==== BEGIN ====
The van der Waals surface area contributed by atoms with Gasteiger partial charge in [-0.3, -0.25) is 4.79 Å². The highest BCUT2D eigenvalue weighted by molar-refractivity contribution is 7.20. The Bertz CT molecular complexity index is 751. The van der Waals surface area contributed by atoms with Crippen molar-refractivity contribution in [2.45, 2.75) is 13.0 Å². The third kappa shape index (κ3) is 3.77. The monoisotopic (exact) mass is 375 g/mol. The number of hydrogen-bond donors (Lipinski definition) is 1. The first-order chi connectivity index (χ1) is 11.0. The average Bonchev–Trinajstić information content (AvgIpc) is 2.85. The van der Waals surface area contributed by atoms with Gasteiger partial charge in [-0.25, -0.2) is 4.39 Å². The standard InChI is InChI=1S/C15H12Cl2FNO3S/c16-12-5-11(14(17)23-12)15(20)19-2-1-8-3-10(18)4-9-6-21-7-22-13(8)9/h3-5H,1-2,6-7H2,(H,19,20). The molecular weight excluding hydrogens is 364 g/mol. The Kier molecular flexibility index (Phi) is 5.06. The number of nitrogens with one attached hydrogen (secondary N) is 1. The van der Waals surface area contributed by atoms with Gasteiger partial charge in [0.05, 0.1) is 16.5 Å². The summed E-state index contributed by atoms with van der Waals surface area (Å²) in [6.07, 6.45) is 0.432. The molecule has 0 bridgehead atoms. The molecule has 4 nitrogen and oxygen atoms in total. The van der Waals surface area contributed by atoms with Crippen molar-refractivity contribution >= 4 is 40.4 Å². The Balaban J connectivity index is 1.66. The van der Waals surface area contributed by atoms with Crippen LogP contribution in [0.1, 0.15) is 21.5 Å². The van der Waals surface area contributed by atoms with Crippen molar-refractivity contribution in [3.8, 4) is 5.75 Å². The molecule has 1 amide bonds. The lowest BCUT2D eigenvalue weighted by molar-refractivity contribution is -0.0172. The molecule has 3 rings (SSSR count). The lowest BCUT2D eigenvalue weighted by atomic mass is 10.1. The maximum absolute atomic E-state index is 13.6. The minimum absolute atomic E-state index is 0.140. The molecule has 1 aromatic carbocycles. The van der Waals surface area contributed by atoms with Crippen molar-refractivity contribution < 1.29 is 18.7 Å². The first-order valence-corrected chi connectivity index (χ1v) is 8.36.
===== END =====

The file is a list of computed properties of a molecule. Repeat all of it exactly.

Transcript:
The van der Waals surface area contributed by atoms with Gasteiger partial charge in [-0.3, -0.25) is 4.79 Å². The highest BCUT2D eigenvalue weighted by molar-refractivity contribution is 7.20. The Bertz CT molecular complexity index is 751. The van der Waals surface area contributed by atoms with Crippen molar-refractivity contribution in [2.45, 2.75) is 13.0 Å². The third kappa shape index (κ3) is 3.77. The monoisotopic (exact) mass is 375 g/mol. The number of hydrogen-bond donors (Lipinski definition) is 1. The first-order chi connectivity index (χ1) is 11.0. The average Bonchev–Trinajstić information content (AvgIpc) is 2.85. The van der Waals surface area contributed by atoms with Gasteiger partial charge in [-0.25, -0.2) is 4.39 Å². The standard InChI is InChI=1S/C15H12Cl2FNO3S/c16-12-5-11(14(17)23-12)15(20)19-2-1-8-3-10(18)4-9-6-21-7-22-13(8)9/h3-5H,1-2,6-7H2,(H,19,20). The molecular weight excluding hydrogens is 364 g/mol. The Kier molecular flexibility index (Phi) is 5.06. The number of nitrogens with one attached hydrogen (secondary N) is 1. The van der Waals surface area contributed by atoms with Gasteiger partial charge in [0.05, 0.1) is 16.5 Å². The summed E-state index contributed by atoms with van der Waals surface area (Å²) in [6.07, 6.45) is 0.432. The molecule has 0 bridgehead atoms. The molecule has 4 nitrogen and oxygen atoms in total. The van der Waals surface area contributed by atoms with Crippen molar-refractivity contribution >= 4 is 40.4 Å². The Balaban J connectivity index is 1.66. The van der Waals surface area contributed by atoms with Crippen LogP contribution in [0.1, 0.15) is 21.5 Å². The van der Waals surface area contributed by atoms with Crippen molar-refractivity contribution in [3.8, 4) is 5.75 Å². The molecule has 1 amide bonds. The lowest BCUT2D eigenvalue weighted by molar-refractivity contribution is -0.0172. The molecule has 3 rings (SSSR count). The lowest BCUT2D eigenvalue weighted by atomic mass is 10.1. The maximum absolute atomic E-state index is 13.6. The minimum absolute atomic E-state index is 0.140. The molecule has 1 aromatic carbocycles. The van der Waals surface area contributed by atoms with Crippen molar-refractivity contribution < 1.29 is 18.7 Å². The first-order valence-corrected chi connectivity index (χ1v) is 8.36.